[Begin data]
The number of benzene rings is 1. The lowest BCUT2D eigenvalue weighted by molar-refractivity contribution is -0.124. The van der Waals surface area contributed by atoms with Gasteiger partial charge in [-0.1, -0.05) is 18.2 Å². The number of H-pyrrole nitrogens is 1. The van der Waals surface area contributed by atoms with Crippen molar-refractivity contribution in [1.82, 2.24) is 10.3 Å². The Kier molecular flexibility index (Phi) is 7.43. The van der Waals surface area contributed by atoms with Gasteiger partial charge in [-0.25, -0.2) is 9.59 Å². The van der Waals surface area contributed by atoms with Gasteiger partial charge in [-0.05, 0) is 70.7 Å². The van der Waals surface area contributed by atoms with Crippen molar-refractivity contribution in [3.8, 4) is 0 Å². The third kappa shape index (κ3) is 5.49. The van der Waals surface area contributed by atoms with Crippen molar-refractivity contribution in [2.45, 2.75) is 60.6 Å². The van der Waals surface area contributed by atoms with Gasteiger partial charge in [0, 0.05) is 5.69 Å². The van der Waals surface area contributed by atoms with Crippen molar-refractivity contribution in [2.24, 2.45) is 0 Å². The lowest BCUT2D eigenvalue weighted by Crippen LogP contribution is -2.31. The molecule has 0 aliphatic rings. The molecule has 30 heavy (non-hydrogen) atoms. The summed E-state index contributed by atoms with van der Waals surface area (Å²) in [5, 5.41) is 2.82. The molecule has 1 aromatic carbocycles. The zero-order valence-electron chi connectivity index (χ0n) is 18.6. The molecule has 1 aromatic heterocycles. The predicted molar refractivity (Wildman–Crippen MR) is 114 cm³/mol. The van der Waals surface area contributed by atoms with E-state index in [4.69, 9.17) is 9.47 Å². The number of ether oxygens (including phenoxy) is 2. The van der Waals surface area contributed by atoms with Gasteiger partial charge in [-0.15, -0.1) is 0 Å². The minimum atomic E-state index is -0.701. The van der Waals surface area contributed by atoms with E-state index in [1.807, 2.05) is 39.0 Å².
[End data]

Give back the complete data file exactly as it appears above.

The number of benzene rings is 1. The lowest BCUT2D eigenvalue weighted by molar-refractivity contribution is -0.124. The van der Waals surface area contributed by atoms with Gasteiger partial charge in [-0.1, -0.05) is 18.2 Å². The number of H-pyrrole nitrogens is 1. The van der Waals surface area contributed by atoms with Crippen molar-refractivity contribution in [1.82, 2.24) is 10.3 Å². The Kier molecular flexibility index (Phi) is 7.43. The van der Waals surface area contributed by atoms with Gasteiger partial charge in [-0.25, -0.2) is 9.59 Å². The van der Waals surface area contributed by atoms with Gasteiger partial charge in [-0.05, 0) is 70.7 Å². The van der Waals surface area contributed by atoms with Crippen molar-refractivity contribution in [3.8, 4) is 0 Å². The third kappa shape index (κ3) is 5.49. The van der Waals surface area contributed by atoms with Crippen molar-refractivity contribution in [2.45, 2.75) is 60.6 Å². The van der Waals surface area contributed by atoms with Gasteiger partial charge in [0, 0.05) is 5.69 Å². The van der Waals surface area contributed by atoms with Crippen molar-refractivity contribution in [2.24, 2.45) is 0 Å². The lowest BCUT2D eigenvalue weighted by Crippen LogP contribution is -2.31. The molecule has 0 aliphatic rings. The molecule has 30 heavy (non-hydrogen) atoms. The summed E-state index contributed by atoms with van der Waals surface area (Å²) in [5, 5.41) is 2.82. The molecule has 1 aromatic carbocycles. The zero-order valence-electron chi connectivity index (χ0n) is 18.6. The molecule has 1 aromatic heterocycles. The predicted molar refractivity (Wildman–Crippen MR) is 114 cm³/mol. The van der Waals surface area contributed by atoms with E-state index in [4.69, 9.17) is 9.47 Å². The number of ether oxygens (including phenoxy) is 2. The van der Waals surface area contributed by atoms with Gasteiger partial charge in [-0.15, -0.1) is 0 Å². The minimum atomic E-state index is -0.701. The van der Waals surface area contributed by atoms with E-state index in [1.807, 2.05) is 39.0 Å².